SILICATE, SODIUM: Strongly alkaline compound commonly referred to as water glass, used in soaps, detergents, adhesives, waterproofing mortars and cements.

SILICEOUS: Silica-bearing rock.

SILICONATE: Organic modified alkali silicates. Siliconates are generally applied in aqueous solution to harden and/or protect masonry substrates.Although sometimes associated with crust formation treatments, they are best classified as penetrants.

SILICONE: Any of the organopolysiloxanes applied to masonry materials for water repellency. Silicone water repellents are generally highly polymerized resins applied in any of several organic solvents.Application is accompanied by chemical bonding to the substrate if silicate minerals are present.The size and shape of the polymer of which the resin is composed determines whether the silicone treatment is classified as a film former or a penetrant.

SILL: A flat stone used under windows, doors, and other masonry openings. Or, a horizontal unit used at the base of an exterior opening in a structure.

SILL COURSE: A course set at window sill level, and commonly differentiated from the wall by projecting, by finish, or by being sill thickness, to continue the visual effect of the sill.

SILOXANE: Generally refers to alkylalkoxysiloxanes that are oligimerous (i.e. siloxane or low molecular weight with the polymer consisting of two, three, or four monomers).As with other silicones, application is accompanied by chemical bonding to the substrate if silicate minerals are present. Oligomerous siloxanes are properly classified as penetrants.

SILTSTONE: A fine-grained non-carbonate clastic rock compose of detrital grains of quartz and silicate minerals of silt size. Siltstones are rarely marketed as such but commonly are considered as fine-grained quartz-based stones (sandstones). Siltstone is texturally transitional between quartz-based stones and shales (mudstones). Many bluestones and siliceous flagstones fall within this category.The term is included in these definitions chiefly to explain the relationship of some siliceous flagstones to the quartz-based stone category.

SIMULATED MARBLE: See artificial marble.

SIMULATED STONE: An artificial man-made product.

SIX-CUT FINISH: Medium bush-hammered finish, similar to but coarser than 8-cut, with markings not more than 1/8" apart.

SIZE: A measurement in extent.

SKEW: A bevel-faced stone, particularly at the eaves end of a gable; a kneeler.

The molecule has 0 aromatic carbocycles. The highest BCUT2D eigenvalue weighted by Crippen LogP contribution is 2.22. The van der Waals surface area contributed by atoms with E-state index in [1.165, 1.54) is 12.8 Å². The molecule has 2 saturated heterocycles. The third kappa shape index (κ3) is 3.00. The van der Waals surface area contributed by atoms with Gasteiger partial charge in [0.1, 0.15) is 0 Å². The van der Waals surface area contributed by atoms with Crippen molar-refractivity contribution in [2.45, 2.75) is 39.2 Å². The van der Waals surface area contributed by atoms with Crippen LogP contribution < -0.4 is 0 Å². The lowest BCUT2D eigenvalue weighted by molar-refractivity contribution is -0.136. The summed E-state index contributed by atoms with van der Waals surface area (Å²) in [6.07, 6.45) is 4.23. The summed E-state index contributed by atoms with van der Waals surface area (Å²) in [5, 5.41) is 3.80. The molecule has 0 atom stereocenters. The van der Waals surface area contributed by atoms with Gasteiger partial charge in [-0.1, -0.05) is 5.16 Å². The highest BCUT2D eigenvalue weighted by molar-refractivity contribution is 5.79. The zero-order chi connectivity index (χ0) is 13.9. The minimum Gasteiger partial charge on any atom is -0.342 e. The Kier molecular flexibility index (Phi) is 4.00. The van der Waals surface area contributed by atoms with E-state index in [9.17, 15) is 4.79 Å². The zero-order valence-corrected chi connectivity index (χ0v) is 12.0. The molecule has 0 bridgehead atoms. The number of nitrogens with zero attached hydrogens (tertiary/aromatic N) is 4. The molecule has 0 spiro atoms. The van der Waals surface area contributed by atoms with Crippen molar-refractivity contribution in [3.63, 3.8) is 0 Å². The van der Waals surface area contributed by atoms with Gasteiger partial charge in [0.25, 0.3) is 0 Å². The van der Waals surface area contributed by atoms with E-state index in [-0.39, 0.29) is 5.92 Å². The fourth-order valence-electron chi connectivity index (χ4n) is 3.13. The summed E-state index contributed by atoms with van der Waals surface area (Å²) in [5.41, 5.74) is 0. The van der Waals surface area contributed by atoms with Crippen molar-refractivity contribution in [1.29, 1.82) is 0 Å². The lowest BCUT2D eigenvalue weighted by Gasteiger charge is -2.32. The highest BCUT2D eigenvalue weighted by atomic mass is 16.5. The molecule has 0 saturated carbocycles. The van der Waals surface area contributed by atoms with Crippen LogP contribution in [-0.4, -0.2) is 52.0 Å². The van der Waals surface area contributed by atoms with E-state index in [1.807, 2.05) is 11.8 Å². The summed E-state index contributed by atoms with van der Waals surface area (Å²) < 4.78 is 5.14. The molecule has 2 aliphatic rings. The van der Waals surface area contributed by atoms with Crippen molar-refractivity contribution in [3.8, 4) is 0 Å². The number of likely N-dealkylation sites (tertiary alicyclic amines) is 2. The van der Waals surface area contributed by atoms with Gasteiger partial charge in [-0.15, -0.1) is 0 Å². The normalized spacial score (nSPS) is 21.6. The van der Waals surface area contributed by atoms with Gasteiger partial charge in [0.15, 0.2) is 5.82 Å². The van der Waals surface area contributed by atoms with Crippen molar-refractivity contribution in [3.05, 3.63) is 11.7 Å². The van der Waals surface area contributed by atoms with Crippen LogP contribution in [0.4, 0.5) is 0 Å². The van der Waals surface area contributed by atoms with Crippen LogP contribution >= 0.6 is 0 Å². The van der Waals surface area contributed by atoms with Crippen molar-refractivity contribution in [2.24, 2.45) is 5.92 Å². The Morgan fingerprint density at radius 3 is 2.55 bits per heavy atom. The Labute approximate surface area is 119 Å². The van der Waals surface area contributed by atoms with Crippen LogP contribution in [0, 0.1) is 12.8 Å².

SKEW BACK: The inclined surface on which the arch joins the supporting wall.

SKID: Logs or timbers used as support and track in sliding quarry blocks and heavy cubic pieces of stone; a platform upon which dimension stone tile are temporarily stored.

SLAB: Lengthwise cut of a large quarry block of stone. Or, a piece of stone cut form the quarry block prior to fabrication.

SLATE: A fine-grained metamorphic rock derived from clay and shales, which possesses a cleavage that permits it to be split readily into thin, smooth sheets.

SLENDERNESS RATIO: Ratio of the effective height of a member to its effective thickness or radius of gyration.

SLIP JOINT: A connection which permits vertical or horizontal movement of the cladding with respect to the structural frame.

SLIP MATCHING: Veneer panels all finished on the same face and placed side by side forming a repetition of the same pattern in each panel.

SLIP SILL: A stone sill set between the jambs.

SLUSHED JOINTS: Vertical joints filled, after units are laid, by throwing mortar in with a trowel.

SMOOTH FINISH: Description of the finish produced by planer machines plus the removal of objectionable tool marks.Also known as "smooth planer finish" and " smooth machine finish".

SNAPPED EDGE-QUARRY CUT OR BROKEN EDGE: This generally refers to a natural breaking of a stone either by hand or machine.The break should be at right angles to the top and bottom surface.

SNIP: The stone area where a chip has been dislodged.

SNIPPING: Breakage of very small pieces off the top or bottom edge, or a corner, of a dimension stone unit.

SOAP: A masonry unit of normal face dimensions, having a nominal two-inch thickness.

SOAPSTONE: A massive variety of talc with a soapy or greasy feel, used for hearths, washtubs, tabletops, curved ornaments, chemical laboratories, etc… Known for its stain proof qualities.